#4 Comment By Chris Chuba On October 24, 2016 @ 8:28 am

The problem is that everyone wants to call themselves a Realist, even the Neocons. The Neocons proclaim that promoting Democracy, nation building, and being the world’s policeman is ‘realism’ because if you withdraw from the world the problems follow you home. Tom Rogan bellowed that we needed to destroy Syria in the name of realism. They are totally wrong but the point is that everyone wants to claim this mantle which is why I tend to avoid this term.

I think we should embrace the Putin Doctrine but that name is toxic. Basically, he eschews destroying standing govts because it is highly destabilizing. This is common sense.

Oh, when I hear ‘Bush kept us safe’ it tears my heart out when I see guys in their 20/30’s walking around with those titanium prosthetics. Do the 4,000+ men who died in Iraq and 10,000+ severely wounded count? And this does not even start to count the chaos and death in the M.E.

#5 Comment By PAXNOW On October 24, 2016 @ 10:13 am

Trump just came across as different while maintaining conservative, albeit middle-American values. Mainstream media are besides themselves at the prospect of their masters having to relinquish their special entitlements; namely, designer wars, selection of the few to govern the many (Supreme Court and the Fed), and putting foreign dictates over American interests at an incredible cost to the U.S. in human and non-human resources. The song goes on. Trump hit a real nerve. Even if he loses, the American people have had a small but important victory. We are frustrated with the ruling cabal. A sleeping giant has been awoken. This election could be the political Perl Harbor….

#6 Comment By Scott Miller On October 24, 2016 @ 10:39 am

I worked briefly with Jim when I was an intern in the Reagan WH. Jim was impressive then (Lee Atwater’s stat man) and still is. While I count myself in the GOP “realist” camp, I appreciate Jim’s giving me a scorecard of what is going on inside my Party. I just hope we can survive Trump’s candidacy to be a competitive force to check the Democrats. I also hope we can “isolate” the isolationists. We’ll see.

#7 Comment By Ed Johnson On October 24, 2016 @ 10:41 am

Pinkerton has spent thousands of words writing about someone who is not the Donald Trump anyone has ever seen.

In this, he joins every other member of the Right, who wait in hopeful anticipation to see a Champion for their cause in Donald Trump, and are willing to turn a blind eye to his ignorance, outright stupidity, lack of self-discipline, and lack of serious intent.

Pinkerton, he will only follow your lead here if he sees what’s in it for HIM, not for the Right and certainly not for the benefit of the American people.

#8 Comment By PAXNOW On October 24, 2016 @ 10:47 am

Pearl Harbor Oops!

#9 Comment By w vervin On October 24, 2016 @ 1:00 pm

Flawed premise. This opine works its way through the rabbit hole pretzel of current methodologies in D.C. The ones that don’t work. The city of NY had a similar outcome building a certain ice skating facility within the confines of a system designed to fail.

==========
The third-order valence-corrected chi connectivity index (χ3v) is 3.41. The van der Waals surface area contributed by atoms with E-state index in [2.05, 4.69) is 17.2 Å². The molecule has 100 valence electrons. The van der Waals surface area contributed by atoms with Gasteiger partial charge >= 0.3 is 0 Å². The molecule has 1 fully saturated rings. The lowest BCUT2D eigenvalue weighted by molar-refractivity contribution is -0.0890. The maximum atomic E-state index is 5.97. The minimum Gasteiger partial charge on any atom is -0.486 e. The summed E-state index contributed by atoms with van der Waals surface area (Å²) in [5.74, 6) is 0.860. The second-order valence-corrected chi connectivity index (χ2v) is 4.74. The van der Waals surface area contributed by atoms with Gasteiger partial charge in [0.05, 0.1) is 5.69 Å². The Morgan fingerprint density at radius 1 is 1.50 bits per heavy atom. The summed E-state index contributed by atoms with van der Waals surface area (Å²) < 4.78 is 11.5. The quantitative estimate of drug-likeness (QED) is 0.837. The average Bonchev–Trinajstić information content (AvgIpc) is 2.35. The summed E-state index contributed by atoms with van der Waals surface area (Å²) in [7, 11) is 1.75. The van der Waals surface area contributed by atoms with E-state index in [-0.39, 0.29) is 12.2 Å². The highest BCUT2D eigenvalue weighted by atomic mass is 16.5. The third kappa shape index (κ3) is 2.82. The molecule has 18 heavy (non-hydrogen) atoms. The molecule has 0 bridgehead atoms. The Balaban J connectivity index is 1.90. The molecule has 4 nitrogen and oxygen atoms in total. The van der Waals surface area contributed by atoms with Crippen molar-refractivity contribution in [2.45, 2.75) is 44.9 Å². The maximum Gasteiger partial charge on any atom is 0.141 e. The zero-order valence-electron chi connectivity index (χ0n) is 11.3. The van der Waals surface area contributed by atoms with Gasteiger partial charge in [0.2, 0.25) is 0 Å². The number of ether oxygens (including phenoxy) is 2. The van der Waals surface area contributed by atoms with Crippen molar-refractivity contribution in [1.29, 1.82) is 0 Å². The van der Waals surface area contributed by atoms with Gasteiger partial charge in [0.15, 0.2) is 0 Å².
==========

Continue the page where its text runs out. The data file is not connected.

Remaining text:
What Trump does is implode those failed systems, implements a methodology that has proven to succeed, and then does it. Under budget and before the deadline. Finding the *right* bodies to make it all work isn’t as difficult as is surmised. What that shows is how difficult that task would be for the author. Whenever I hear some pundit claim that Trump can’t possibly do all that means is the pundit couldn’t possibly do it.

The current system is full of youcan’tdoits, what have you got to lose, more of the same?

#10 Comment By David88 On October 24, 2016 @ 1:50 pm

Trump is the Duterte of the US. His is the Duterte foreign policy, abandon our allies and embrace our enemies (as long as they are not Israel’s enemies), shutdown all international trade and insult anybody who protests.

#11 Comment By EliteCommInc On October 24, 2016 @ 4:00 pm

“The premise of this article is based on “if” Trump win the Presidency that he has the “temperament” to affect these changes. Imho, based on Trump’s actions as candidate, I don’t seeing him having having the temperament necessary as POTUS to bring this aboit.”

The myth of the ‘presidential temperament,’ is laid to rest by history.

#12 Comment By EliteCommInc On October 24, 2016 @ 4:03 pm

“Trump is the Duterte of the US. His is the Duterte foreign policy, abandon our allies and embrace our enemies (as long as they are not Israel’s enemies), shutdown all international trade and insult anybody who protests.”

Te US has abandoned friends when it was not in her best interest. And we have repeatedly and routinely negotiated with our enemies when it was in our interests.

#13 Comment By don salmon On October 24, 2016 @ 5:09 pm

In a TV interview with NY1 News from 2008, Mr Trump was full of praise for the former Secretary of State.

“I think that she is a wonderful woman…” he said.

“I think her history is far from being over… I think she is going to go down at a minimum as a great senator. I think she is a great wife to a president.”

“You know, Hillary is a very smart woman, very tough woman, that’s fine,” he added. “But she is also a very nice person. I know Hillary and I know her husband very well, and they are fine people.”

He also had some warm words for Bill Clinton, whose record as president, including his alleged infidelity during his time in office, Mr Trump has slammed in recent weeks.